September 11, 2010 Posted by | Uncategorized | , , , , , , , , , , , , , , , , , , , , , , , , , , , , , , , , , , , , , , , , , , , , , , , , , , , | 4 Comments

Concert Review from the Archives: The John Kerry Fundraiser at Sin-e, 8/26/04

[Editor’s note – we’re still on vacation and raiding the archive for some fond memories. This is a particularly bittersweet one, from the days when every New York band, outside of Williamsburg, at least, was desperate to vote the Bush regime out of office…and for awhile it looked like it really would happen in 2004]

Randi Russo had organized this fundraiser for the John Kerry campaign, unsurprisingly drawing an A-list of New York rock talent who connected electrically with the audience: they may have been preaching to the converted, but this show left no doubt that New York is still a Democratic town. Literate songwriter Erika Simonian opened. Nuance is her defining characteristic, along with a deadpan, cynical sense of humor. The highlight of her set, for that matter probably the highlight of the night – at least from the crowd’s delirious reaction – was I’ve Got a Song (as in, “I’ve got a song, it goes FUCK YOU”), a kiss-off anthem that this time out took on extra significance when she dedicated it to Bush. Her band was tight, accordionist Paul Brady was incisive and captivating as always but the muddy sound mix sometimes deadened her vocals – the sound guy was obviously trying to fix it, with minimal results.

Paul Wallfisch of Botanica did three songs solo on his trust old Wurlitzer electric piano, one of them a Jacques Brel cover, before the rest of his band joined him for a spot-on, passionate version of The Flag (“When I stand and face the flag/I see my country wrapped in rags”), from their 9/11-themed album Botanica vs. the Truth Fish. They eventually did a stripped-down, careening version of the gypsy-punk title track from that album plus some more straight-ahead, rock-oriented new material. Guitarist Pete Min ably channeled their former axeman John Andrews’ reverb-laden parts and their new drummer locked with bassist Christian Bongers’ spiraling, melodic lines.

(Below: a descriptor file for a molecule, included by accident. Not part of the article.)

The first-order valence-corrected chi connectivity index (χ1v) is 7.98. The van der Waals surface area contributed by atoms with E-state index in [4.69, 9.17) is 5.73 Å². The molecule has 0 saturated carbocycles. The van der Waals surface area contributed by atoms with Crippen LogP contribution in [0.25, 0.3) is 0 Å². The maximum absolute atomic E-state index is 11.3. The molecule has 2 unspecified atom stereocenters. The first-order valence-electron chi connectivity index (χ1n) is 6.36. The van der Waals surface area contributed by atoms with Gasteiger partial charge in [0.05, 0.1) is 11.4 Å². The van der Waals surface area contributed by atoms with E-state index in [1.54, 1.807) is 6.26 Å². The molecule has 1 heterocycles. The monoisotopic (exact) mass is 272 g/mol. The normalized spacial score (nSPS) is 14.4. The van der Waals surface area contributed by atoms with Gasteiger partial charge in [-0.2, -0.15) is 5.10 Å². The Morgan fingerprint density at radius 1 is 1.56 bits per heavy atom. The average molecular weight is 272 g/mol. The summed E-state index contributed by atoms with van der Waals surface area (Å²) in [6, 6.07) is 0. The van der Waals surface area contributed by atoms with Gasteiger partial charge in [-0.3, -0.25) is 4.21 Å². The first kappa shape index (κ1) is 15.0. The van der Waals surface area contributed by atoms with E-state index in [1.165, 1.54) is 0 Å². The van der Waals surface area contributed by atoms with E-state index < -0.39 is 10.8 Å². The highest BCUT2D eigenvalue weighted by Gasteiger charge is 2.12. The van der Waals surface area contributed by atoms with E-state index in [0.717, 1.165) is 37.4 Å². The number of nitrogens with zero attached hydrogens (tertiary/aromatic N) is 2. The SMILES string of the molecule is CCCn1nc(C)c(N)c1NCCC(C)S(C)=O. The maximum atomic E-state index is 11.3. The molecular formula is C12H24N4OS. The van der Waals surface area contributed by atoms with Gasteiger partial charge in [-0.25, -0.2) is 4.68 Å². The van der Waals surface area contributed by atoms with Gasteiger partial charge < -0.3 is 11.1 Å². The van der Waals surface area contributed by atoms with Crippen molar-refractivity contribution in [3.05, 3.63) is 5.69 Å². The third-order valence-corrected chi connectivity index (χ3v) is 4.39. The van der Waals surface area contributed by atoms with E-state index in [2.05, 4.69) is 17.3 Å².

Interestingly, Melora Creager, frontwoman and first-chair cellist of goth-tinged chamber rock band Rasputina was the big draw of the early part of the night: the goth girls shrieked when she hit the stage, then exited en masse when she was done. Seeing her play solo for over 40 minutes was even more impressive than watching her with the band. She plays most of the leads herself and didn’t miss a beat while singing in her signature deadpan, vibrato-laden, oldtimey delivery. She went into character and stayed there, cracking everybody up: too many jokes to remember. The highlight of the set was her closer, A Quitter, an uncharacteristically direct account of teen suicide.

Russo would later release her set as the Live at Sin-e album (still streaming in its entirety at deezer after all these years). Happily, that recording minimizes the boominess that plagued her set. They opened with a bouncy, funky League of the Brigands, followed with a swinging cover of Merle Travis’ Sixteen Tons, a marauding blast through the Middle Eastern-tinged antiwar anthem Live Bait and a gently mysterious, warmly swinging version of the janglerock hit Get Me Over. A rapidfire, scurrying version of Parasitic People contrasted with the hypnotic, Smog-like ambience of Shout Like a Lady (title track to her 2006 studio album), a snarling version of the embattled workingwoman’s anthem Battle on the Periphery and a clattering take of the usually hypnotic, strikingly optimistic Ceiling Fire to close the set on a high note.